Qualifications Your Surgeon Should Have
The first step in choosing a surgeon for corrective jaw surgery is to ask for a referral from your dentist, physician, and orthodontist. Then you must interview any potential surgeons.
Your surgeon should:
Be board certified by the American Board of Oral and Maxillofacial Surgery.
Have extensive training and experience in corrective jaw surgery.
Currently perform corrective jaw surgery on a regular basis.
Inform you how many corrective jaw surgery procedures he/she has performed in the last 12 and 24 months.
Perform corrective jaw surgery in a facility where the anesthesiologists, nurses, and ancillary staff are very familiar with this specialized type of surgery.
Work closely with many of the orthodontists in his state treating patients requiring corrective jaw surgery.
Be considered an expert in corrective jaw surgery by his colleagues.
Notify you if residents or students will be involved in your care.
Notify you if he will not be the only surgeon performing your procedure.
Identify who will be performing the pre-surgical planning.
Identify who will be taking care of you in the hospital and post-operatively.
Show you before and after photos of his/her patients with similar patterns of facial imbalance.
Interview Any Potential Surgeon
Orthognathic surgery is very complex. The potential for failure and complications such as facial numbness, loss of teeth, or a bad bite requiring additional surgery are less likely to occur when this type of surgery is performed by an experienced jaw surgeon. The recovery and the post–operative period are more comfortable and faster when the surgery is performed with expertise.
Therefore, you should interview potential surgeons. Your surgeon should be asked to answer the questions contained in this chapter titled “Choosing a Surgeon for Corrective Jaw Surgery”.
Questions to Ask Your Potential Surgeon
Are you certified by the American Board of Oral and Maxillofacial Surgery?
Do you have a medical license?
Do you have a dental license?
Where did you complete your training in Oral and Maxillofacial Surgery? (Please list all programs)
Did you complete any additional fellowship training?
Did you complete training in any other surgical specialties?
Were you trained during your residency in this type of surgery?
Was it a significant part of your residency program?
— If not, how and where did you get your training?
— How many cases in the last five years?
— How many in the last two years?
— How many in the last year?
What percentage of your practice is dedicated to orthognathic surgery?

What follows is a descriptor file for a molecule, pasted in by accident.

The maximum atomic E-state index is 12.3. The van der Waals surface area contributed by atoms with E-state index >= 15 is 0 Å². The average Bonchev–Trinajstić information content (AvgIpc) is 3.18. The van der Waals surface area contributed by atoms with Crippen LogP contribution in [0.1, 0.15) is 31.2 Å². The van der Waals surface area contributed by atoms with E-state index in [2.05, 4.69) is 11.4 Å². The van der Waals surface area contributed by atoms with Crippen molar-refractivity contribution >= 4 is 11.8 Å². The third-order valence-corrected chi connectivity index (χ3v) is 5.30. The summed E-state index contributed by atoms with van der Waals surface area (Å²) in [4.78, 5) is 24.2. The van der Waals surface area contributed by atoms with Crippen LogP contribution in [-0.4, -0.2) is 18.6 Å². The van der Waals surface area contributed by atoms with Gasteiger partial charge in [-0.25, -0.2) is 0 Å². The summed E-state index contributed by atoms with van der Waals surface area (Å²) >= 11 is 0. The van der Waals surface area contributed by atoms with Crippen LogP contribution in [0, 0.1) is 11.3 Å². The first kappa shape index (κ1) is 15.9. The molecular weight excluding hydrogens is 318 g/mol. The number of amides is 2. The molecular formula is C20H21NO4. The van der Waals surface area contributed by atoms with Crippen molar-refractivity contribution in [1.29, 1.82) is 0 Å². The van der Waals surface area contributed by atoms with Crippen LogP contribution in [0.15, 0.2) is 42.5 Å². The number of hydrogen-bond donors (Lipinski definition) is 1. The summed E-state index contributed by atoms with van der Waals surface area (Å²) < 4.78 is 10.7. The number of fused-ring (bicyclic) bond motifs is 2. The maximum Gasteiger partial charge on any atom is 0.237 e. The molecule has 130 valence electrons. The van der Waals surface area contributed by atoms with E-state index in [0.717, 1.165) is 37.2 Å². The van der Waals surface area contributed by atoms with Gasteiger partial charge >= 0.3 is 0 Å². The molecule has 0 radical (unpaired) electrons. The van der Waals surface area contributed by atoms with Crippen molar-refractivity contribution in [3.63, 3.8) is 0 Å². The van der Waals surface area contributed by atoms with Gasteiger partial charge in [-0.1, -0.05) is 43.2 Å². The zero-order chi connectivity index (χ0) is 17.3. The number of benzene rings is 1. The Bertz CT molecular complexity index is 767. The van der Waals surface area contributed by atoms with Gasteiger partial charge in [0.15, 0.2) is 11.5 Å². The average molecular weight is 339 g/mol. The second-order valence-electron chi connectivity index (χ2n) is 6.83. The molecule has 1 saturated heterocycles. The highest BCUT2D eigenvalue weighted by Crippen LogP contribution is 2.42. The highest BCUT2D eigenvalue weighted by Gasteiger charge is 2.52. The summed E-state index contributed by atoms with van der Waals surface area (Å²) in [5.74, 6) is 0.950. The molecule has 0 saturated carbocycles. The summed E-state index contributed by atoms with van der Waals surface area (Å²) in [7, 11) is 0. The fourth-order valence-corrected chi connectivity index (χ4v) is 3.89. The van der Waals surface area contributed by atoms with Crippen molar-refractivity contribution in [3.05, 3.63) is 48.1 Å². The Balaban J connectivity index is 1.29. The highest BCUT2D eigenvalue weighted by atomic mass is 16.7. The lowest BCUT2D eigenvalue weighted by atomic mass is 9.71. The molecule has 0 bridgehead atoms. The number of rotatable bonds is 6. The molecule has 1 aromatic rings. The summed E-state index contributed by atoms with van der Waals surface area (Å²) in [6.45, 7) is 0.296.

What hospital has granted you privileges to perform orthognathic surgery?
Where will you perform my surgery?
— Do they have an ICU?
— Do they have invasive radiology capability?
— Is the nursing staff experienced with the post-op care of patients after corrective jaw surgery?
— If not, who else will be performing or assisting in the surgery?
— What portion of the procedure will they be performing?
Will there be any resident involvement in my surgery?
Do you have a computerized diagnostic program to analyze my face and facial bones? Can I see the results of the analysis?
Will you provide the names of your patients who have had similar surgery so that I can speak with them regarding their experience?
How many times have you performed the same surgery that is required?
How many orthodontists do you work with performing orthognathic surgery?
Are you affiliated with any craniofacial centers where you perform orthognathic surgery?
Do you have a program to deal with my insurance company if they deny or in any way try to control or regulate my care?
Do you consider yourself an expert in the diagnosis and treatment of patients requiring orthognathic surgery?
Who will be planning my surgery, performing the pre-surgical planning, and fabricating the surgical splints?
Who will be taking care of me in the hospital?
Who will be taking care of me during the post-operative period?
Who can I call if I have a problem in the middle of the night?
Surgeons who participate in insurance plans are commonly not screened for proficiency. The insurance companies rarely have any criteria, or data that would indicate the doctor’s proficiency in corrective jaw surgery. You may be appointed a surgeon with very little or no experience in this type of surgery simply because the doctor participates with your insurance company. You cannot be forced to undergo this type of intricate surgery with an inexperienced surgeon simply because he participates with your insurance plan.
It should be noted that if your insurance company cannot provide you with an experienced and competent surgeon “in-network”, they must allow you to be treated by an “out-of-network” surgeon without it costing you more than your network obligation.